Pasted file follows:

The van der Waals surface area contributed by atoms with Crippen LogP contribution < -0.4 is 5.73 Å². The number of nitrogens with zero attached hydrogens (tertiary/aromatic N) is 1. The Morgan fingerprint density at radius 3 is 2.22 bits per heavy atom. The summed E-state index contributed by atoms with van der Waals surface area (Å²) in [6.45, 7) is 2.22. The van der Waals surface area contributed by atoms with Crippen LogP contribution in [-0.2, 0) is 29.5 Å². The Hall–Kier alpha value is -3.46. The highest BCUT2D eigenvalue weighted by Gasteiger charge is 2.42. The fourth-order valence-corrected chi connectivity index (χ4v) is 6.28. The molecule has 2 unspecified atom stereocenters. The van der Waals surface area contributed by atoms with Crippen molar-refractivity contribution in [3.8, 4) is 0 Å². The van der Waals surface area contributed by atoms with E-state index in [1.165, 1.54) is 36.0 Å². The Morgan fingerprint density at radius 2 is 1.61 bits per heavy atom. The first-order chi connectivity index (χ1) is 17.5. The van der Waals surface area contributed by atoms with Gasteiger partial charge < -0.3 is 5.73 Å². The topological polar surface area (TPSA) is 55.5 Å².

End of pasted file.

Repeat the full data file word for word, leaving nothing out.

The van der Waals surface area contributed by atoms with Crippen LogP contribution < -0.4 is 5.73 Å². The number of nitrogens with zero attached hydrogens (tertiary/aromatic N) is 1. The Morgan fingerprint density at radius 3 is 2.22 bits per heavy atom. The summed E-state index contributed by atoms with van der Waals surface area (Å²) in [6.45, 7) is 2.22. The van der Waals surface area contributed by atoms with Crippen LogP contribution in [-0.2, 0) is 29.5 Å². The Hall–Kier alpha value is -3.46. The highest BCUT2D eigenvalue weighted by Gasteiger charge is 2.42. The fourth-order valence-corrected chi connectivity index (χ4v) is 6.28. The molecule has 2 unspecified atom stereocenters. The van der Waals surface area contributed by atoms with Crippen molar-refractivity contribution in [3.8, 4) is 0 Å². The van der Waals surface area contributed by atoms with E-state index in [1.165, 1.54) is 36.0 Å². The Morgan fingerprint density at radius 2 is 1.61 bits per heavy atom. The first-order chi connectivity index (χ1) is 17.5. The van der Waals surface area contributed by atoms with Gasteiger partial charge < -0.3 is 5.73 Å². The topological polar surface area (TPSA) is 55.5 Å².